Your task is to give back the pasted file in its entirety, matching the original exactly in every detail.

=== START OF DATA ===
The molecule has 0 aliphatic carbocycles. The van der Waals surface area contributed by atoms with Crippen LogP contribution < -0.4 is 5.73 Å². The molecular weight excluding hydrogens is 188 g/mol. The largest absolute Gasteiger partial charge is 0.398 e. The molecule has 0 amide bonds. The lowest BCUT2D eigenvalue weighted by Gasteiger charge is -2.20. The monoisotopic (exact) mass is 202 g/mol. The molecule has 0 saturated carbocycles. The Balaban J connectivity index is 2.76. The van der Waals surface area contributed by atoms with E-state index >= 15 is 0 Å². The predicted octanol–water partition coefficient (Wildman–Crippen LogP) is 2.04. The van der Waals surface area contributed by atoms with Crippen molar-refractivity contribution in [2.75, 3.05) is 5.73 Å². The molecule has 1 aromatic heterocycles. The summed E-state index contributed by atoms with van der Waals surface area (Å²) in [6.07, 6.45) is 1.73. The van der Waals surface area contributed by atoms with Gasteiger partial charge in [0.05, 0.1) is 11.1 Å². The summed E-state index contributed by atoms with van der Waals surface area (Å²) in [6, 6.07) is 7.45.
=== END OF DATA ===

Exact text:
The molecule has 0 aliphatic carbocycles. The van der Waals surface area contributed by atoms with Crippen LogP contribution < -0.4 is 5.73 Å². The molecular weight excluding hydrogens is 188 g/mol. The largest absolute Gasteiger partial charge is 0.398 e. The molecule has 0 amide bonds. The lowest BCUT2D eigenvalue weighted by Gasteiger charge is -2.20. The monoisotopic (exact) mass is 202 g/mol. The molecule has 0 saturated carbocycles. The Balaban J connectivity index is 2.76. The van der Waals surface area contributed by atoms with E-state index >= 15 is 0 Å². The predicted octanol–water partition coefficient (Wildman–Crippen LogP) is 2.04. The van der Waals surface area contributed by atoms with Crippen molar-refractivity contribution in [2.75, 3.05) is 5.73 Å². The molecule has 1 aromatic heterocycles. The summed E-state index contributed by atoms with van der Waals surface area (Å²) in [6.07, 6.45) is 1.73. The van der Waals surface area contributed by atoms with Gasteiger partial charge in [0.05, 0.1) is 11.1 Å². The summed E-state index contributed by atoms with van der Waals surface area (Å²) in [6, 6.07) is 7.45.